Actually, the first time I came into this world, I studied Law at the university. You may roll your eyes as much as you please, but that is the truth! My grandfather told me so. He would know because, then, I served as a lecturer who taught Criminal Law, Environmental Law and Intellectual Property at the university he attended. And because I cherished his intelligence, even though he was never my student, I chose to come to him as a grandchild after I had died at a ripe age of 93.
That explains my present obsession with Law as a pastime, autodidactic course of interest. I can’t recollect how many Law journals I’ve read in recent years, but I know I’ve had cause to ‘steal’ — and unabashedly so — the course materials of my friends studying Law a couple of times. But these Law students do not seem to mind, especially when they know I make up for this transgression by helping them prepare for exams. We would sit and discuss interesting cases far into the wee hours of the morning, bandying latin maxims and revising possible areas from which their hardly impressible lecturers might shoot questions. Oh, you should know they treasure this gesture of goodwill, especially when it’s coming from a patient non-major, who finds it exciting to listen to their legal mumbo jumbo, asking questions now and then, all to bolster their morale and imbue them with more confidence to face the monsters tucked away in deceptively harmless question papers.
There is something fascinating about the aura Law students exude. And I’m not talking about the heady feeling that comes with donning white and black uniform alone here. For, at a point, when I saw that their ‘shakara’ was becoming too much, I went to the market and got myself some smart white shirts and fitting black trousers. On one such day that I had complemented the outfit with a painstakingly knotted black tie, a mature black leather belt and a look-at-me-again pair of shoes, the president of their faculty had to call me aside to pass some sweet compliments that were meant for my ears alone. You wanna know what she said, right? I’m sorry, but they were indeed meant for my ears alone. #TongueOut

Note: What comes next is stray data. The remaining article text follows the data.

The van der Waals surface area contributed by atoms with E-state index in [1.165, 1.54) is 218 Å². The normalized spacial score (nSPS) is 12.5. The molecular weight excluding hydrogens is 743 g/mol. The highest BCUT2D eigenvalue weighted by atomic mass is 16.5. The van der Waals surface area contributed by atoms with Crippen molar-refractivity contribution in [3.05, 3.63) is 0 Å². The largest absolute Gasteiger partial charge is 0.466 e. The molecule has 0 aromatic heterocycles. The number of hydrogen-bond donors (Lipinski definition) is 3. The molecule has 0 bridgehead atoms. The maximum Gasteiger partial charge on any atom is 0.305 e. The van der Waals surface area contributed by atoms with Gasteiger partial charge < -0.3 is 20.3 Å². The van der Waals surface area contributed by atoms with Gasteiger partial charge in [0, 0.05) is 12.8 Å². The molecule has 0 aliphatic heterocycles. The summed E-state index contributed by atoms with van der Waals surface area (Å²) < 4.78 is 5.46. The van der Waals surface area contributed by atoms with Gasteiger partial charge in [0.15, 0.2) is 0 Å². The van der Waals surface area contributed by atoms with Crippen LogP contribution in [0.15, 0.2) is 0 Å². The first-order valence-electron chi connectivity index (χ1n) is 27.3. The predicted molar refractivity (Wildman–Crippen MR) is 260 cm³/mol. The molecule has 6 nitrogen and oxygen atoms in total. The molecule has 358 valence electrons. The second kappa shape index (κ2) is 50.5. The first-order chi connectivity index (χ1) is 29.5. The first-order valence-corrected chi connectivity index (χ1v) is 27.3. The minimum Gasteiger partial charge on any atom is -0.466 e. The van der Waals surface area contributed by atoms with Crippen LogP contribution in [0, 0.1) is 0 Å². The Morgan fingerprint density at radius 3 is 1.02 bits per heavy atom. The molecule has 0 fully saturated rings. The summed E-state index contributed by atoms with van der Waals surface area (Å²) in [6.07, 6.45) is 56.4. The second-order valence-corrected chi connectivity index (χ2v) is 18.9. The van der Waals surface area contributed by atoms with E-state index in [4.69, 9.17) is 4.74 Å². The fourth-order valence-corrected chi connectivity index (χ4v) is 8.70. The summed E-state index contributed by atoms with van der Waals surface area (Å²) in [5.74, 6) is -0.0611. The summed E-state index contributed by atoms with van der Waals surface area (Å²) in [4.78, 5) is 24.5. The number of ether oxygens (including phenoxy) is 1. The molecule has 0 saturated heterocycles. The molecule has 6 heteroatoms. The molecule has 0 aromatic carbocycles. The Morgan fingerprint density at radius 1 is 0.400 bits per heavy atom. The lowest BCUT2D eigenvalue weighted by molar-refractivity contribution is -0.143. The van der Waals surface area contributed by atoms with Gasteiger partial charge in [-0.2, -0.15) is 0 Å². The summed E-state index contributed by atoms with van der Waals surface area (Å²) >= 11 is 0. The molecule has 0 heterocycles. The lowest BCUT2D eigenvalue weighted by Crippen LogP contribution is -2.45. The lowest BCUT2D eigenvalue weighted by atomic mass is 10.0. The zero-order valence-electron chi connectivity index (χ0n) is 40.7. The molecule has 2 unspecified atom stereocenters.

Of that aura, I refer to the consciousness, even the awe, that you’re around or perhaps interacting with someone who is so perspicacious as to discern the motives and implications of your remotest actions, thoughts and words. And that is what I admire — this needlessness for explicit explanation. I guess this must be one of the yardsticks of intelligence. By hazarding this guess, however, I do not intend to absolutely lend credence to an assertion that an average lawyer is intelligent, for I have had the privilege of meeting a few practising lawyers (and a handful of Law students, I daresay) whose warped conceptions and postures towards life and reality leave me with no doubt as to the near-emptiness and the predominantly aesthetic quality of their heads. But, by Jove, I believe such people are the exceptions.
Wait! Have I mentioned that I have a soft spot for Law ladies, especially the dark elegant ones? Ah, God save man! One shouldn’t say more. Generally, I think I have been getting on well with my Law friends, both male and female. Their subtility hasn’t been too much of a challenge, perhaps because, among other things, I am a certified master of doublespeak in my own right — and humbly so, for I hardly admit it.
 In the picture above, you have the young Omoya Simult in the year 1907, looking dapper in his uniform as a Law student. If you doubt it, come and bite my nose for free. #TongueOutAgain
 One would have loved to still have Dare Amuda around, for he would have found this enough answer, considering that he once accused me of having a thing for/against lawyers.
 As to what parts of this writing are fictional or factual, the reader is encouraged to employ his/her discretion. Your guess is as good as mine.
In sere (‘thank you’ in Ekiti dialect).